With all the fuss about Greece's debt talks (International Monetary Fund head Christine Lagarde, pictured, has insisted on debt relief) and Spain's elections (again), one eurozone country that people seem to have forgotten about is Italy.
That's a shame, because there are clear signs that things are getting better. It could even emerge as the single currency area's big reformer in half a year or so.
Prime Minister Matteo Renzi has tied his political future to the outcome of a referendum on constitutional reform that is due to take place in October. It sounds boring compared with the dramatic "Brexit" referendum in the U.K., but if he wins, the outcome could actually change the country's economy for the better.
The referendum will ask the Italian people to approve measures already passed by parliament to cut the powers of the upper house of Parliament, the Senate. This would result in faster adoption of legislation, which would mean swifter implementation of reforms needed to push the economy forward.
Renzi's critics say this is a blow to democracy, but analysts have pointed out that legislative bills keep being pushed back and forth between the two chambers of Parliament, which results in a notoriously slow legislative process.
The IMF has praised the reforms that Italy has carried out so far, and pushed for more.
In its annual assessment of the country, the IMF noted that reforms to unify Italy's dual labor market (where permanent employees enjoy a lot of benefits and almost life tenure in jobs while new ones, mostly the young, jump from one insecure contract into another) have already somewhat stabilized the labor market, although unemployment remains high at more than 11%.
"The list of reform initiatives has been impressive," the IMF's assessment said. Besides labor reform, it cited legislation to revamp the cooperative and mutual banks that will help the consolidation of the sector, a revision of the insolvency system to speed up collection of collateral, as well as reform of the state budget, which is under way.
These reforms must be followed by others, and it will take some time for their effects to become obvious. "While current measures could gradually improve the legal environment for credit, their full impact is likely to be realized only over the medium term," the IMF said.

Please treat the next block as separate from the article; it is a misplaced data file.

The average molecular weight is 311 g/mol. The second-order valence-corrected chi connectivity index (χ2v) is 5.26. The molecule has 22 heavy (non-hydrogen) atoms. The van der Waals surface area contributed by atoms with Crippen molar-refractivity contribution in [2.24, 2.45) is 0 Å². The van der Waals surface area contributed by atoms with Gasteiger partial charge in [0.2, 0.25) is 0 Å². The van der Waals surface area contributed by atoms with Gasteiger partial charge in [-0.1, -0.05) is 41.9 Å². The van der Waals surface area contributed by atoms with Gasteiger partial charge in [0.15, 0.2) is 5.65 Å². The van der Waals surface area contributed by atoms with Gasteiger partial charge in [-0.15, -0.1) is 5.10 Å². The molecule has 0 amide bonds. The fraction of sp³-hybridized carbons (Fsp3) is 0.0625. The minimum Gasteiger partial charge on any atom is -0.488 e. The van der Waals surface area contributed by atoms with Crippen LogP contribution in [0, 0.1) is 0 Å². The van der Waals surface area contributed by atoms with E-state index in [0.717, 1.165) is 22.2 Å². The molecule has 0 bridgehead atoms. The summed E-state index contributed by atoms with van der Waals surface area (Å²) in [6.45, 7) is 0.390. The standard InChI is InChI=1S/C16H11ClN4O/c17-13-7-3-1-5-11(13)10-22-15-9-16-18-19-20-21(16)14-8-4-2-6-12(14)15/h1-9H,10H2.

Italy also benefits from a tailwind coming from the European Union, which this year has been unusually lenient when it comes to budget deficit transgressions by member states.
Renzi had asked Brussels to approve an additional 0.9% of gross domestic product leeway in fiscal relaxation for this year, in order to help Italy's economy grow.
Last week, the European Commission approved a 0.85% of GDP additional fiscal room, or about 14 billion euros ($15.6 billion), to help the country cope with the refugees influx and invest in infrastructure. It basically granted Renzi's wish.
Add to this the fact that Italian banks and companies have benefited from the record low interest rates brought about by the European Central Bank (ECB)'s unprecedented asset purchases, and it becomes clear the country is in a sweet spot.
Investors keen to get some exposure to Italy ahead of its October referendum could do so via the iShares MSCI Italy Capped ETF (EWI). They need nerves of steel though, as its performance year to date has been a negative 7.5%. This ETF allocates more than a third of its weight to financial services and markets are jittery about Italian banks.
Italy's economy relies heavily on small and medium-sized companies, which are set to benefit from more relaxed fiscal rules and labor market reforms. There is no vehicle for U.S. investors to get exposure strictly to Italian small- and mid-caps, but a good proxy could be the WisdomTree Europe Hedged SmallCap Eq ETF (EUSC). Around 20% of its assets are made up of Italian firms.
Another ETF that U.S. investors could use is the First Trust Eurozone AlphaDEX ETF (FEUZ), but this one is heavily dominated by German and French companies. Italy is its fifth-largest holding, making up 7.26% of the ETF, behind the Netherlands and Finland but ahead of Spain.
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